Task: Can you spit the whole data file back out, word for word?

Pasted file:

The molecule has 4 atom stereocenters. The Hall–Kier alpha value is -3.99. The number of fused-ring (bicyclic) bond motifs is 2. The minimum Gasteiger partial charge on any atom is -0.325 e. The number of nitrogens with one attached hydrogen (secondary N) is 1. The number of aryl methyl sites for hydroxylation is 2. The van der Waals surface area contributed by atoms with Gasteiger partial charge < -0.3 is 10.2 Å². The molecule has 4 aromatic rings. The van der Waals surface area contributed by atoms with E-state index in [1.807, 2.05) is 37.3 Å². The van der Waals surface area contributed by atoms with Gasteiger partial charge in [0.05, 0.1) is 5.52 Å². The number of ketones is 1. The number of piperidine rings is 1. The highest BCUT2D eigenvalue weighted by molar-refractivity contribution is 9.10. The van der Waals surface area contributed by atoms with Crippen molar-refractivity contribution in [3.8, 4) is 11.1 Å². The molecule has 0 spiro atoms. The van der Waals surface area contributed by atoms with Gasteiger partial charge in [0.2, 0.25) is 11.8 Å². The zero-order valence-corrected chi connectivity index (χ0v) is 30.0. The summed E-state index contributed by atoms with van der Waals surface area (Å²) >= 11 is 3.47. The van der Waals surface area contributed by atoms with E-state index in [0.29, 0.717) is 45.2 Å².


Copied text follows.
The molecule has 4 atom stereocenters. The Hall–Kier alpha value is -3.99. The number of fused-ring (bicyclic) bond motifs is 2. The minimum Gasteiger partial charge on any atom is -0.325 e. The number of nitrogens with one attached hydrogen (secondary N) is 1. The number of aryl methyl sites for hydroxylation is 2. The van der Waals surface area contributed by atoms with Gasteiger partial charge < -0.3 is 10.2 Å². The molecule has 4 aromatic rings. The van der Waals surface area contributed by atoms with E-state index in [1.807, 2.05) is 37.3 Å². The van der Waals surface area contributed by atoms with Gasteiger partial charge in [0.05, 0.1) is 5.52 Å². The number of ketones is 1. The number of piperidine rings is 1. The highest BCUT2D eigenvalue weighted by molar-refractivity contribution is 9.10. The van der Waals surface area contributed by atoms with Crippen molar-refractivity contribution in [3.8, 4) is 11.1 Å². The molecule has 0 spiro atoms. The van der Waals surface area contributed by atoms with Gasteiger partial charge in [0.2, 0.25) is 11.8 Å². The zero-order valence-corrected chi connectivity index (χ0v) is 30.0. The summed E-state index contributed by atoms with van der Waals surface area (Å²) >= 11 is 3.47. The van der Waals surface area contributed by atoms with E-state index in [0.29, 0.717) is 45.2 Å².